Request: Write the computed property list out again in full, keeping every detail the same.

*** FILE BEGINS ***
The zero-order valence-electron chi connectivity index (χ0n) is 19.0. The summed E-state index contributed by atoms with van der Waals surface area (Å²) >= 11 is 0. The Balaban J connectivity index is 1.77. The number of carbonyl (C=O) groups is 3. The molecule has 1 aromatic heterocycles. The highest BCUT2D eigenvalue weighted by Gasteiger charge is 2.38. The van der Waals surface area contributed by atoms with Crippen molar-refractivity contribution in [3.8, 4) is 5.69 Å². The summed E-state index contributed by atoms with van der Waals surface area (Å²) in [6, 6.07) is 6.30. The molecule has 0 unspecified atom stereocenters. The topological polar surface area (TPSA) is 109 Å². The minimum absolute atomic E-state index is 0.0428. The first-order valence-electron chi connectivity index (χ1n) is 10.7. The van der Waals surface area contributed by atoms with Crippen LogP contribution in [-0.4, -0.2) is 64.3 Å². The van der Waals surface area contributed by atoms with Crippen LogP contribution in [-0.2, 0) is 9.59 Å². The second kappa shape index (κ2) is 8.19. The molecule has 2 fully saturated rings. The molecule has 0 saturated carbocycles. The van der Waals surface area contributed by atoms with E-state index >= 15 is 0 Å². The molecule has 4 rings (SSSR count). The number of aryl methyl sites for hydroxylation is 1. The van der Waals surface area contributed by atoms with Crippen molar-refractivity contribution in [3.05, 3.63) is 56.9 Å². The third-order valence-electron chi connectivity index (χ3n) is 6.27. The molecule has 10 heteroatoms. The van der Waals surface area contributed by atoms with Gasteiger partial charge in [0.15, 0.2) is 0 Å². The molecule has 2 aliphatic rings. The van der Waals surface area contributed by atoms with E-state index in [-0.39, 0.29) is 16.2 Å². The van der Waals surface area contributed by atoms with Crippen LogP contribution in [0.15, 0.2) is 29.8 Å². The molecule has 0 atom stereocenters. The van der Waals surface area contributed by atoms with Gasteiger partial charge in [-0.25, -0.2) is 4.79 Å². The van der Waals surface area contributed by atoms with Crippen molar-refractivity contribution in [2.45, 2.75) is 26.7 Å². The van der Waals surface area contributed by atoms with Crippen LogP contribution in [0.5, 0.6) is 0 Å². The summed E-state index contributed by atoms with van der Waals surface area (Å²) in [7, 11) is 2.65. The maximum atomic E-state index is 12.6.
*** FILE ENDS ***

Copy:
The zero-order valence-electron chi connectivity index (χ0n) is 19.0. The summed E-state index contributed by atoms with van der Waals surface area (Å²) >= 11 is 0. The Balaban J connectivity index is 1.77. The number of carbonyl (C=O) groups is 3. The molecule has 1 aromatic heterocycles. The highest BCUT2D eigenvalue weighted by Gasteiger charge is 2.38. The van der Waals surface area contributed by atoms with Crippen molar-refractivity contribution in [3.8, 4) is 5.69 Å². The summed E-state index contributed by atoms with van der Waals surface area (Å²) in [6, 6.07) is 6.30. The molecule has 0 unspecified atom stereocenters. The topological polar surface area (TPSA) is 109 Å². The minimum absolute atomic E-state index is 0.0428. The first-order valence-electron chi connectivity index (χ1n) is 10.7. The van der Waals surface area contributed by atoms with Crippen LogP contribution in [-0.4, -0.2) is 64.3 Å². The van der Waals surface area contributed by atoms with Crippen LogP contribution in [-0.2, 0) is 9.59 Å². The second kappa shape index (κ2) is 8.19. The molecule has 2 fully saturated rings. The molecule has 0 saturated carbocycles. The van der Waals surface area contributed by atoms with E-state index >= 15 is 0 Å². The molecule has 4 rings (SSSR count). The number of aryl methyl sites for hydroxylation is 1. The van der Waals surface area contributed by atoms with Crippen molar-refractivity contribution in [3.05, 3.63) is 56.9 Å². The third-order valence-electron chi connectivity index (χ3n) is 6.27. The molecule has 10 heteroatoms. The van der Waals surface area contributed by atoms with Gasteiger partial charge in [0.15, 0.2) is 0 Å². The molecule has 2 aliphatic rings. The van der Waals surface area contributed by atoms with E-state index in [-0.39, 0.29) is 16.2 Å². The van der Waals surface area contributed by atoms with Crippen LogP contribution in [0.15, 0.2) is 29.8 Å². The molecule has 0 atom stereocenters. The van der Waals surface area contributed by atoms with Gasteiger partial charge in [-0.25, -0.2) is 4.79 Å². The van der Waals surface area contributed by atoms with Crippen molar-refractivity contribution in [2.45, 2.75) is 26.7 Å². The van der Waals surface area contributed by atoms with Crippen LogP contribution in [0.5, 0.6) is 0 Å². The summed E-state index contributed by atoms with van der Waals surface area (Å²) in [7, 11) is 2.65. The maximum atomic E-state index is 12.6.